Max Planck Institute of Molecular Cell Biology and Genetics

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Max Planck Institute of Molecular Cell Biology and Genetics
Coordinates51°3′31″N 13°47′5″E / 51.05861°N 13.78472°E / 51.05861; 13.78472

The Max Planck Institute of Molecular Cell Biology and Genetics (MPI-CBG) is a biology research institute located in Dresden, Germany. It was founded in 1998 and was fully operational in 2001. Research groups in the institute work in molecular biology, cell biology, developmental biology, biophysics, systems biology, and mathematics supported by various facilities.


The research theme of research at MPI-CBG lies in the fundamental scientific questions pertaining to organisation of biology at various scales: How do biomolecules organize in a functioning cell? How do cells form tissues? and How do tissues form organisms?[1] The research in the institute encompasses many topics from molecular, cellular, and developmental biology as well as from biophysics.[2] An incomplete list of individual topics follows: phase separation, neural development, cell division, lipid rafts, endocytosis, embryogenesis, regeneration, tissue and organoid development.


The MPI-CBG is headed by six tenured directors or group leaders[3]Anne Grapin-Botton (France) as managing director, Anthony Hyman (UK), Marino Zerial (Italy), Stephan Grill (Germany), Heather Harrington (USA), and Meritxell Huch (Spain). Directors emeritus are: Eugene Myers (USA), Kai Simons (Finland), Elisabeth Knust (Germany), Wieland Huttner.[4] Together with the directors' groups, 23 independent research groups[5] led by untenured principal investigators and about 21 facilities[6] make up the work force of the institute. In total, the institute employs around 550 people of whom about half are not German. The flat organisation and the absence of department divisions fosters direct communication and a slim administration.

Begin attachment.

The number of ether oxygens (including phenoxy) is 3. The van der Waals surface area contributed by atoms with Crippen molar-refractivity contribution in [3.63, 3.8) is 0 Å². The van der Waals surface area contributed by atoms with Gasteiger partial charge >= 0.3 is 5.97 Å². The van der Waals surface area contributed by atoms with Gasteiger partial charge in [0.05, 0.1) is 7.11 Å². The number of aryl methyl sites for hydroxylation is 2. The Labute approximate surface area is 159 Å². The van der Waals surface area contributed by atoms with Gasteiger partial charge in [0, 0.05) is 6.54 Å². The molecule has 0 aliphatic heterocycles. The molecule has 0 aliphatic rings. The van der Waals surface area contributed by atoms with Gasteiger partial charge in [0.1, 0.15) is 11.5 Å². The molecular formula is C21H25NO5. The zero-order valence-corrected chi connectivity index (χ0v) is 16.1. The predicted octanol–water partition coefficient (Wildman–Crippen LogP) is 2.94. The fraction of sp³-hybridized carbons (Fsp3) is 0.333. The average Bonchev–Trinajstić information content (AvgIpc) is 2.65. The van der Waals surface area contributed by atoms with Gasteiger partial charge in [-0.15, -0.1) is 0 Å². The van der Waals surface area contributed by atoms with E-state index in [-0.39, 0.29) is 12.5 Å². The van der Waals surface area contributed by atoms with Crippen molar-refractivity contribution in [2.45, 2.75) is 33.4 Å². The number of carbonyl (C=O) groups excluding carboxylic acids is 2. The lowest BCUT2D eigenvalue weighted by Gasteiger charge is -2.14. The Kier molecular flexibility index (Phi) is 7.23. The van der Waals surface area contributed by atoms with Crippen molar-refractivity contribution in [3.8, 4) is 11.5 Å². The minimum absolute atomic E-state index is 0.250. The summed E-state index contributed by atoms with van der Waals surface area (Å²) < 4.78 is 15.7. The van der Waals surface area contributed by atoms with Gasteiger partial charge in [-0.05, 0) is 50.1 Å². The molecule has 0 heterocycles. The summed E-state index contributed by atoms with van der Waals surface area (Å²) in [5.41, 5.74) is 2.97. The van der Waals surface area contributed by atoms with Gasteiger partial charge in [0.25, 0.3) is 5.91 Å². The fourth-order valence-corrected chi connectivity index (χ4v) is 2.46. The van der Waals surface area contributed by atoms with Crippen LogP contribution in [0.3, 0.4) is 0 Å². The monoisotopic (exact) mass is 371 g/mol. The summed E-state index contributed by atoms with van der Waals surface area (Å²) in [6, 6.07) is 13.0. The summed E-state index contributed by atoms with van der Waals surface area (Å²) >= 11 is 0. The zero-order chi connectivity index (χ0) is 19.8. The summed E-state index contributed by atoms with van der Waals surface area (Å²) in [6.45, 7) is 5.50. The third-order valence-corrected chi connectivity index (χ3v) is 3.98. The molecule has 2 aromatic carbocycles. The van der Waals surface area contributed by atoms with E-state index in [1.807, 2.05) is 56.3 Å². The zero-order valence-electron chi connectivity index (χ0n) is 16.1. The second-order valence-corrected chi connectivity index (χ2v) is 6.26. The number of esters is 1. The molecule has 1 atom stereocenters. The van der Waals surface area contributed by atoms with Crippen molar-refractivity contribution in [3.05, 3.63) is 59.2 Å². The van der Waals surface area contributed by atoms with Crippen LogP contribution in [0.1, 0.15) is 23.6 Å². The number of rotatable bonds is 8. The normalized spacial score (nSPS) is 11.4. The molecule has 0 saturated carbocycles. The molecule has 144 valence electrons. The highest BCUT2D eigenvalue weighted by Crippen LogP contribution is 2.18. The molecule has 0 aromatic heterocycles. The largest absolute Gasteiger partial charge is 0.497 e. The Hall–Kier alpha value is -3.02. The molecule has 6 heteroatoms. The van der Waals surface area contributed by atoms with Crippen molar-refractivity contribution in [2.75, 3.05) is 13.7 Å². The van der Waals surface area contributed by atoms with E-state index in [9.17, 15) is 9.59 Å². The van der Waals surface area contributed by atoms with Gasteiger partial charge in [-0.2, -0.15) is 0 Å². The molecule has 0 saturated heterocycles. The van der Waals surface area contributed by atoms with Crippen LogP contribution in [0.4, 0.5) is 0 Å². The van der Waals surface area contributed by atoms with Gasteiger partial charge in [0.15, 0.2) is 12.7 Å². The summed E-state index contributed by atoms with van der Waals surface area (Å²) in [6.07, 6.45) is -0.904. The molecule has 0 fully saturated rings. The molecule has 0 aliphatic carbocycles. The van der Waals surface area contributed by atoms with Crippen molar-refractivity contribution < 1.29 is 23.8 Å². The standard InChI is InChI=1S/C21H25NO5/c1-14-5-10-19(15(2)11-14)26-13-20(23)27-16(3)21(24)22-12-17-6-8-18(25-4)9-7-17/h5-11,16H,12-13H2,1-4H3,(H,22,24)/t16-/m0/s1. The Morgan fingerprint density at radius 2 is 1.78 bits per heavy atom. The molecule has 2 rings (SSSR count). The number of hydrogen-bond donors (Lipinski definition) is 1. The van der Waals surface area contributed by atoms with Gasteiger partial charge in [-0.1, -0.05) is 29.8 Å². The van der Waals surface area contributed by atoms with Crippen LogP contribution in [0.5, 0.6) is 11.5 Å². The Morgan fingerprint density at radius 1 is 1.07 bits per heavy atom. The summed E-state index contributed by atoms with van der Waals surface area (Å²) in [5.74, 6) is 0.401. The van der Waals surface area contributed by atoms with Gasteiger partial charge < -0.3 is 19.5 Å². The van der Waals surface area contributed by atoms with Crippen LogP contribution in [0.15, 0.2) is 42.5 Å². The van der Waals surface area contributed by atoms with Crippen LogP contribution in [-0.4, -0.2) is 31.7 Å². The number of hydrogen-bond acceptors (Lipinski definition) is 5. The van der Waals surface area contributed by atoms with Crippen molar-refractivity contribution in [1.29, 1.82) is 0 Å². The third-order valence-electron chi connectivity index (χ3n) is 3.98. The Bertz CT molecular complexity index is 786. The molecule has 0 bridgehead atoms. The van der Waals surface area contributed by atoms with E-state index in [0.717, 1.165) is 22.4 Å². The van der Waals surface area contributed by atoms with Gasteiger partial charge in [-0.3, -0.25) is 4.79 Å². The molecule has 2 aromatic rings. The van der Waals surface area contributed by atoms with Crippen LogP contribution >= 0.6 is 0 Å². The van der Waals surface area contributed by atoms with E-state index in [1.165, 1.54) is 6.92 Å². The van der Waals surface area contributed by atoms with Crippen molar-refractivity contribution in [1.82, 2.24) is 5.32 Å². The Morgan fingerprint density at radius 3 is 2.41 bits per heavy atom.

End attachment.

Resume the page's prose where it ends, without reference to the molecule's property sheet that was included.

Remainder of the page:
The MPI-CBG is located in a hub of biomedical research institutes including research centers of the Technische Universität Dresden (TUD) such as, the Center for Regenerative Therapies (CRTD), the B CUBE - Center for Molecular Bioengineering as well as the University Hospital Carl Gustav Carus Dresden, the Medical Theoretical Centre (MTZ) and the BioInnovationsZentrum (BIOZ). The MPI-CBG has collaborations with its neighbouring research institutes and with other centres in the city like the Max Planck Institute for the Physics of Complex Systems (MPI-PKS). Together with the MPI-PKS and the TUD, the MPI-CBG founded the Center for Systems Biology Dresden (CSBD).[7] This center develops theoretical and computational approaches to biological systems across different scales, from molecules to cells and from cells to tissues. The MPI-CBG is also part of DRESDEN-concept,[8] a research alliance of the TUD together with the four major research institutions – Max Planck, Helmholtz, Fraunhofer, and Leibniz – and the research-active museums in Dresden. It also collaborates with institutions abroad.[9] In addition, it operates an international PhD program together with the aforementioned neighbours.[10]


  1. ^ Max Planck Society: MPI-CBG
  2. ^ "MPI-CBG: Bridging Scales". Retrieved 2019-07-10.
  3. ^ "MPI-CBG: Directors". Retrieved 2019-07-10.
  4. ^ "Former Directors MPI-CBG". Retrieved 2024-03-07.
  5. ^ "MPI-CBG: Current Groups". Retrieved 2019-07-10.
  6. ^ "MPI-CBG: Core Facilities". Retrieved 2019-07-10.
  7. ^ Center for Systems Biology Dresden
  8. ^ "DRESDEN-concept | members". Retrieved 2019-02-21.
  9. ^ "MPI-CBG: Science Network". Retrieved 2019-07-10.
  10. ^ "MPI-CBG: PhD Program". Retrieved 2019-07-10.

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